Social Security Disability Insurance (SSDI) provides a lifeline to many Ohio residents whose physical health, mental state, or genetic condition leaves them unable to work and support themselves. Federal disability benefits are available to adults and children, but not everyone qualifies.
In fact, qualifying to receive SSDI benefits appears to be getting more difficult each year. Working closely with a caring Columbus Social Security disability attorney while preparing an application and fighting through appeals can help avoid pitfalls and clear hurdles.
Still, people with disabilities who need financial support will increase their chances for securing benefits if they know going in what the basic rules for qualifying are. Brief discussions of SSDI eligibility requirements and the application process follow. You can learn more and request assistance from an experienced Ohio disability benefits lawyer by calling the Calig Law Firm at (614) 252-2300 or reaching out to us online.
Who Qualifies for Social Security Disability Benefits?
Generally, U.S. citizens who are adults between the ages of 18 and 62 and who have made contributions to the Social Security fund by having money deducted from their paychecks can apply for SSDI. Such individuals can also apply for federal disability benefits on behalf of their dependent child.
Beyond those eligibility requirements, the person who would receive the SSDI benefits must suffer from a long-term and complete disability. The Social Security Administration maintains extensive lists of permanently disabling conditions for adults and children. To qualify a person for SSDI benefits, a listed condition must leave a person unable to work for at least 12 months or be likely to cause death. Short-term disabilities do not permit people to apply for Social Security benefits.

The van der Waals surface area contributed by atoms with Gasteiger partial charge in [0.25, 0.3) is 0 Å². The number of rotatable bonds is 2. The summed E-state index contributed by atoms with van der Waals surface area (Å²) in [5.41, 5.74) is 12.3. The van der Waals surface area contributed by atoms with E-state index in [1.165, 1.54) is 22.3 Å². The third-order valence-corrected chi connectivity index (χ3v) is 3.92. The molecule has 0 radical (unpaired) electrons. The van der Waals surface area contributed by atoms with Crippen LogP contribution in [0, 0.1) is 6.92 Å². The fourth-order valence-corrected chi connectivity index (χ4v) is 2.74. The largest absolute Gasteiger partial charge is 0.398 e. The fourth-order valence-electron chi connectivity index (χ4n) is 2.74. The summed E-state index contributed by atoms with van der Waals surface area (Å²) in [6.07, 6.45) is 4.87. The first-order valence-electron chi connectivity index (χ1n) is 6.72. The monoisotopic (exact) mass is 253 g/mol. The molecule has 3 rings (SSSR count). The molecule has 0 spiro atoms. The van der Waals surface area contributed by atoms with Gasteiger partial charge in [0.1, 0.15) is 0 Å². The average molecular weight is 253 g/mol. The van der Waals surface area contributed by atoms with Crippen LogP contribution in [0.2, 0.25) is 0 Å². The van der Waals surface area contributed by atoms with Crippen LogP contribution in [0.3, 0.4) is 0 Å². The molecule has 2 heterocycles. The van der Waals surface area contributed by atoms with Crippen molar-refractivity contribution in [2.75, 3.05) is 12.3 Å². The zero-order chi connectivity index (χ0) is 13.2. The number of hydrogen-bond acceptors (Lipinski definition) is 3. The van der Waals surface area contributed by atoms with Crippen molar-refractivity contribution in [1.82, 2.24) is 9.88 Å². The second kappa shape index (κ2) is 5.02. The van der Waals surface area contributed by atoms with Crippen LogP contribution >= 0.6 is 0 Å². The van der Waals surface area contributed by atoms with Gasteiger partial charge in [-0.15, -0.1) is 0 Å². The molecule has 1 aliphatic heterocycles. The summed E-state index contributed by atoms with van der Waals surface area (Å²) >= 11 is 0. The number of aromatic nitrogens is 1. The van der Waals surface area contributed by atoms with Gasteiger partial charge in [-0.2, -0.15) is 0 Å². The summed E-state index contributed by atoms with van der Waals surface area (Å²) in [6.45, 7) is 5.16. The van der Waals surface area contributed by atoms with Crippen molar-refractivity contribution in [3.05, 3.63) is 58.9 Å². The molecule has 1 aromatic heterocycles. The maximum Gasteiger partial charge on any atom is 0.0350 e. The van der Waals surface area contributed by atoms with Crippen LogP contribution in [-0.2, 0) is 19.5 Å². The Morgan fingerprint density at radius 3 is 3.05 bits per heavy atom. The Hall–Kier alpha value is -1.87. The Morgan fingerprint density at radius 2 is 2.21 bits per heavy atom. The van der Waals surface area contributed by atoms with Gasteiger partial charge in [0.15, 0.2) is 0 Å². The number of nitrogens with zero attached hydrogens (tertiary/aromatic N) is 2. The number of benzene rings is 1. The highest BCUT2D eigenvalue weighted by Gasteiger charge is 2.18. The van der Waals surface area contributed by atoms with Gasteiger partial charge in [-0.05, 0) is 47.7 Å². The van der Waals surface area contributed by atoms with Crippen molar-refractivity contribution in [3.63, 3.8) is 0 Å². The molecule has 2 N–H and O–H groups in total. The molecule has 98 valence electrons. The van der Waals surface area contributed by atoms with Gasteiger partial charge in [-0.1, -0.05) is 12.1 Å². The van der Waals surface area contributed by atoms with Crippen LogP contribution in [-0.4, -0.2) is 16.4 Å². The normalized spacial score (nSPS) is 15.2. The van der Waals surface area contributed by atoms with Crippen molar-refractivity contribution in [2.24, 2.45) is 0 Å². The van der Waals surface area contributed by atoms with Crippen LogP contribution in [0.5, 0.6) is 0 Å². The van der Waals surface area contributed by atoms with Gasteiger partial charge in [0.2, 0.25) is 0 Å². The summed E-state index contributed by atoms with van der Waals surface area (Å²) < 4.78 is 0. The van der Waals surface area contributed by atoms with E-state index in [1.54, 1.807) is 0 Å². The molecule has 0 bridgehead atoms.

If a person has spent all his or her time working for public schools, state government, local government, or emergency services, he or she will not be eligible to apply for SSDI. Such individuals do not pay into Social Security since their retirement and disability needs are handled by programs like the Ohio Public Employees Retirement System (OPERS). Most Social Security disability attorneys in Columbus also serve OPERS participants and individuals who are cover by other public retirement systems.
What Must Individuals Do to Receive Social Security Disability Benefits?
The toughest thing an applicant for SSDI benefits needs to do is collect, organize, and submit evidence that a long-term disability exists and that the disability prohibits working. That evidence includes medical records, hospital bills, prescription orders, reports from physical and occupational therapists, and insurance claim summaries.
The Social Security program may also request an independent assessment of an applicant’s ability to perform job-related activities such as standing, walking, speaking, writing, and concentrating. Then, if benefits are approved, the program can request that the recipient submit evidence of ongoing need.
Many SSDI applications get rejected because the official who reviewed their application considers the medical evidence incomplete or unconvincing. Sitting down with a knowledgeable Columbus Social Security disability attorney while putting together the application will help the applicant track down and remember to include all necessary and supporting documentation.